Since the additive is substantially uniformly distributed within the carrier material and, thus, a location-independent orientation polarization ability prevails within a fluorescent body composed of such an additive-carrier material system, the device of the invention can also be essentially characterized or defined via the dielectric constant of the fluorescent body. The ε-values of the fluorescent body must be sufficiently high, up to frequencies in the magnitude of the reciprocal life period of the excited state of a fluorescent particle. As indicated before, the fluorescent body of the invention has a dielectric constant with ε-values ranging between about 5 and 20 at a frequency which approximately corresponds to the reciprocal life period of the excited state of the fluorescent particles.
In accordance with the principles of the invention, the choice of starting materials allows a multitude of polymer (synthetic carrier material/additive) combinations, which, as is confirmable by known experiments, meet all important requirements of a useful fluorescent body material. The most important of such requirements include the following: the starting material mixture (synthetic carrier material/additive) must be extremely transparent, without an expensive purification of such materials being required to achieve this property; the starting material mixture must be relatively thermally and photochemically stabile; the individual components of such starting material mixture must be compatible with one another; the starting material mixture must be readily formable into any desired body form and should be of sufficient hardness and form stability in its final state to provide a useful device. The additives cannot dissolve the initial synthetic carrier material (i.e., before polymerization and/or cross-linking) and must be good solvents for the fluorescent particles. Further, the additives should not negatively influence the quantum yield of the fluorescent materials and their chemical reactivity should be relatively minimal.
FIG. 1 is a somewhat schematic elevational view of a light-collecting device produced and operating in accordance with the principles of the invention;
FIG. 2 is a graphical illustration showing the relationship between a measure of solvent polarity and the dielectric constant, ε, for such solvent; and
FIG. 3 is a graphical illustration of the absorption and emission spectrum of a fluorescent material, which for purposes of comparison, is dispersed in a fluorescent body of the invention, in a pure carrier material and in a pure additive.
The invention provides a device for collecting light and a method of producing such a device.
In accordance with the principles of the invention, a device for collecting light is comprised of a body, preferably a rectangular plate-shaped body (i.e., a "fluorescent body") functioning as a light trap and having at least one light exit window. Such a body is comprised of a solid polymerized synthetic carrier material having substantially uniformly dispersed therein fluorescent particles having finite dipole movements with different values in a basic or rest state and in an excited state, along with a polar organic additive which creates a environment with an orientation polarization around such fluorescent particles whereby the environment can re-orientate so quickly that it achieves its thermodynamic equilibrium substantially completely during the existence of the excited state in the fluorescent particles.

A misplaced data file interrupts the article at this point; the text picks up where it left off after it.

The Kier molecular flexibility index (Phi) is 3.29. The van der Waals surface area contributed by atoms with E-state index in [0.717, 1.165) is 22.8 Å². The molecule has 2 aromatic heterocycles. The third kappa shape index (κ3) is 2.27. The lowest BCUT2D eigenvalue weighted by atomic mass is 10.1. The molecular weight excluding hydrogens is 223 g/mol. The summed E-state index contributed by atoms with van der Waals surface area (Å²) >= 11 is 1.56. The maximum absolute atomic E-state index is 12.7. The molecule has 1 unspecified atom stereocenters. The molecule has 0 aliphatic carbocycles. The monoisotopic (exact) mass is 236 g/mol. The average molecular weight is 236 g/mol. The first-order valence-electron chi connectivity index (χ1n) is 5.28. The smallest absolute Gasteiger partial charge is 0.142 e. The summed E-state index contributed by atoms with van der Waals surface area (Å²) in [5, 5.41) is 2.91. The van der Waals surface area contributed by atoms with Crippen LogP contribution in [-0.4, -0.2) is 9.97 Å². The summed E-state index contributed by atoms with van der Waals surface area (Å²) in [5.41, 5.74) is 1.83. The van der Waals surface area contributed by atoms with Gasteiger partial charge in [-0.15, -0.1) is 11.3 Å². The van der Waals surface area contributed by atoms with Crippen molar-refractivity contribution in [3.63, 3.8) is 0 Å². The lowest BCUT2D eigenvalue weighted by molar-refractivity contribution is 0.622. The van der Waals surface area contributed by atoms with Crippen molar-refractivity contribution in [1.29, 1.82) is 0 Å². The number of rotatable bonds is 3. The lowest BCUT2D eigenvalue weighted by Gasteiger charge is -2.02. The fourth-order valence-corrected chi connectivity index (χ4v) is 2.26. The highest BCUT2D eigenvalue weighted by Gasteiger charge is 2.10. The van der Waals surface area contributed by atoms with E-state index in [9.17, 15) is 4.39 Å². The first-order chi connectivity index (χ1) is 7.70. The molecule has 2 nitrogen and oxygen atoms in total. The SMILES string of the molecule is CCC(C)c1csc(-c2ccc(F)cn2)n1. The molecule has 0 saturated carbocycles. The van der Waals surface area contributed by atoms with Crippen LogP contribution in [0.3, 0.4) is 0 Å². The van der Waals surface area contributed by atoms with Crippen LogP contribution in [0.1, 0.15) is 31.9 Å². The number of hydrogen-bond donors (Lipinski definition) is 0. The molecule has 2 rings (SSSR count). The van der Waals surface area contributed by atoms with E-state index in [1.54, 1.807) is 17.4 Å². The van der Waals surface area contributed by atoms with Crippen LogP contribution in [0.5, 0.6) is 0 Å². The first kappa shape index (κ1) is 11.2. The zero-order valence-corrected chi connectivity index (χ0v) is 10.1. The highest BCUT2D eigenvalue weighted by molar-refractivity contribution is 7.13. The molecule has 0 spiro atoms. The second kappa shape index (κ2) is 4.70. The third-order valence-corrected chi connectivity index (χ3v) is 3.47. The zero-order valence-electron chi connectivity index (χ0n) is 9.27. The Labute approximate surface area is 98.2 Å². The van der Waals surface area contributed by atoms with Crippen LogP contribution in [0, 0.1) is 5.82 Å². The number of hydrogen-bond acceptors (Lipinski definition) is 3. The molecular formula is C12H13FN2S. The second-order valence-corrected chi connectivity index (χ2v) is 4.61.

Such a light collecting device is illustrated at FIG. 1 and comprises a fluorescent plate 1 of a generally rectangular shape having a reflective layer 2 on three of its four narrow sides and having a solar cell 4 on its fourth narrow side, which is a light-exit window 3. A typical path of a sunbeam 5 lying in the excitation spectrum of the fluorescent particles is shown penetrating a major plane surface 1a of plate 1. As the beam 5 penetrates into the plate 1, it is absorbed by a fluorescent center 6 and is re-emitted and conducted or piped via total reflection through the body of plate 1 to the exit window 3 and onto the solar cell 4.
As discussed earlier, the dielectric constant, ε, of the fluorescent body should have values as high as possible and at frequencies in the range of the reciprocal lifetimes of the excited fluorescent center (i.e., about 108 Hz). Approximate ε-values that produce a noticeable displacement effect can be determined approximately as follows.
For liquid solutions, Lippert derived the following equations on the basis of a simple model for the wave number difference, ΔΥO-O, of the O-O transitions in absorption and emission: ##EQU1## wherein ε is the dielectric constant, given a frequency having a magnitude of the reciprocal life period of the excited state of the fluorescent particles;
n is the index of refraction of a body, given a frequency in the visible range,
μg is the dipole moment of the basic or rest state of the fluorescent particles, and